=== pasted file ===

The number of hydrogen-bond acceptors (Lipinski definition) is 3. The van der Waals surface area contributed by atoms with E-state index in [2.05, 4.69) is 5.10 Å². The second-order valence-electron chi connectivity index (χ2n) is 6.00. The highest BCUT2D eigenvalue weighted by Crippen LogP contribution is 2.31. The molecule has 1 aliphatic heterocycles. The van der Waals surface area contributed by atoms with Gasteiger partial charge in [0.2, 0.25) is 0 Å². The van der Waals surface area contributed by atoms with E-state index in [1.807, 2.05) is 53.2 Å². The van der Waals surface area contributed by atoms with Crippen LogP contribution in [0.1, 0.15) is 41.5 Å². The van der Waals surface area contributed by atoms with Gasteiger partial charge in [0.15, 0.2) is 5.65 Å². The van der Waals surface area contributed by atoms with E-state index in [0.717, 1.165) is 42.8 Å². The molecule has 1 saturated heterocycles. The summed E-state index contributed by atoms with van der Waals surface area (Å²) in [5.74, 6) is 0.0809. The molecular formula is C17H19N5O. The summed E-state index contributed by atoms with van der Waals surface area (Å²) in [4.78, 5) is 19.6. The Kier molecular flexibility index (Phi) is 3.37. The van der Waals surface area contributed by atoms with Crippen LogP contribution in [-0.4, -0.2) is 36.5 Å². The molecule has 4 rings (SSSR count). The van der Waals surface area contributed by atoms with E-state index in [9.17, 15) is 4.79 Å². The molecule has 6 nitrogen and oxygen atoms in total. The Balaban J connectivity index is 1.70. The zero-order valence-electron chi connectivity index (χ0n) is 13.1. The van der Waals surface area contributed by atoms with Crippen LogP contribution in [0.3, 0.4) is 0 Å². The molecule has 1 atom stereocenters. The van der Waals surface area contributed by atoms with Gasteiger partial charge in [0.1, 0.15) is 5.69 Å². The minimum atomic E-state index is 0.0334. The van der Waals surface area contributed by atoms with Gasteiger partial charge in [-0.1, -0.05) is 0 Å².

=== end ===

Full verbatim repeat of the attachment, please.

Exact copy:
The number of hydrogen-bond acceptors (Lipinski definition) is 3. The van der Waals surface area contributed by atoms with E-state index in [2.05, 4.69) is 5.10 Å². The second-order valence-electron chi connectivity index (χ2n) is 6.00. The highest BCUT2D eigenvalue weighted by Crippen LogP contribution is 2.31. The molecule has 1 aliphatic heterocycles. The van der Waals surface area contributed by atoms with Gasteiger partial charge in [0.2, 0.25) is 0 Å². The van der Waals surface area contributed by atoms with E-state index in [1.807, 2.05) is 53.2 Å². The van der Waals surface area contributed by atoms with Crippen LogP contribution in [0.1, 0.15) is 41.5 Å². The van der Waals surface area contributed by atoms with Gasteiger partial charge in [0.15, 0.2) is 5.65 Å². The van der Waals surface area contributed by atoms with E-state index in [0.717, 1.165) is 42.8 Å². The molecule has 1 saturated heterocycles. The summed E-state index contributed by atoms with van der Waals surface area (Å²) in [5.74, 6) is 0.0809. The molecular formula is C17H19N5O. The summed E-state index contributed by atoms with van der Waals surface area (Å²) in [4.78, 5) is 19.6. The Kier molecular flexibility index (Phi) is 3.37. The van der Waals surface area contributed by atoms with Crippen LogP contribution in [-0.4, -0.2) is 36.5 Å². The molecule has 4 rings (SSSR count). The van der Waals surface area contributed by atoms with E-state index in [9.17, 15) is 4.79 Å². The molecule has 6 nitrogen and oxygen atoms in total. The Balaban J connectivity index is 1.70. The zero-order valence-electron chi connectivity index (χ0n) is 13.1. The van der Waals surface area contributed by atoms with Crippen LogP contribution in [0.3, 0.4) is 0 Å². The molecule has 1 atom stereocenters. The van der Waals surface area contributed by atoms with Gasteiger partial charge in [0.1, 0.15) is 5.69 Å². The minimum atomic E-state index is 0.0334. The van der Waals surface area contributed by atoms with Gasteiger partial charge in [-0.1, -0.05) is 0 Å².